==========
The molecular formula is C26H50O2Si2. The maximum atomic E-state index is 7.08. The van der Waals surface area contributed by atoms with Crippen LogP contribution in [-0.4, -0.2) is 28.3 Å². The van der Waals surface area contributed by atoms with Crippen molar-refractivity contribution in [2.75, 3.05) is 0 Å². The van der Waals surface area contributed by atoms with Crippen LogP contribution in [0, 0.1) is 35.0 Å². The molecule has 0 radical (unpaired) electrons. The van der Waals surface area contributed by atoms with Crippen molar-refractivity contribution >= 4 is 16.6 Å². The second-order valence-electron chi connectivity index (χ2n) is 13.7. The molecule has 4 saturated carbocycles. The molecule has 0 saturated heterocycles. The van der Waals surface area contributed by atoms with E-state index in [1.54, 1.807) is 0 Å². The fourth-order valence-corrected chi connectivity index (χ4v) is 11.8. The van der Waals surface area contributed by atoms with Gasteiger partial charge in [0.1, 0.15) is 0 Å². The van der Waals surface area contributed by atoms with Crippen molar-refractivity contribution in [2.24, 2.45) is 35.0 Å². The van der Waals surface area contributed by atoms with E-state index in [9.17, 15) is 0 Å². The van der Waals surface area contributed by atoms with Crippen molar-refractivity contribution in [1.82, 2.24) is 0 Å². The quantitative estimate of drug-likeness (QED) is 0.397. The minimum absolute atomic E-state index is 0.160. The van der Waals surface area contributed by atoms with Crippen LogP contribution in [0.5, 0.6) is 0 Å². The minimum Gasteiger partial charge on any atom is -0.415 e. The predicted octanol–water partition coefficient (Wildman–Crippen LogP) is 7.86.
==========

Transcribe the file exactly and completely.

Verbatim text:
The molecular formula is C26H50O2Si2. The maximum atomic E-state index is 7.08. The van der Waals surface area contributed by atoms with Crippen LogP contribution in [-0.4, -0.2) is 28.3 Å². The van der Waals surface area contributed by atoms with Crippen molar-refractivity contribution in [2.75, 3.05) is 0 Å². The van der Waals surface area contributed by atoms with Crippen LogP contribution in [0, 0.1) is 35.0 Å². The molecule has 0 radical (unpaired) electrons. The van der Waals surface area contributed by atoms with Crippen molar-refractivity contribution >= 4 is 16.6 Å². The second-order valence-electron chi connectivity index (χ2n) is 13.7. The molecule has 4 saturated carbocycles. The molecule has 0 saturated heterocycles. The van der Waals surface area contributed by atoms with E-state index in [1.54, 1.807) is 0 Å². The fourth-order valence-corrected chi connectivity index (χ4v) is 11.8. The van der Waals surface area contributed by atoms with Gasteiger partial charge in [0.1, 0.15) is 0 Å². The van der Waals surface area contributed by atoms with Crippen molar-refractivity contribution in [2.24, 2.45) is 35.0 Å². The van der Waals surface area contributed by atoms with E-state index in [9.17, 15) is 0 Å². The van der Waals surface area contributed by atoms with Crippen molar-refractivity contribution in [1.82, 2.24) is 0 Å². The quantitative estimate of drug-likeness (QED) is 0.397. The minimum absolute atomic E-state index is 0.160. The van der Waals surface area contributed by atoms with Crippen LogP contribution in [0.5, 0.6) is 0 Å². The minimum Gasteiger partial charge on any atom is -0.415 e. The predicted octanol–water partition coefficient (Wildman–Crippen LogP) is 7.86.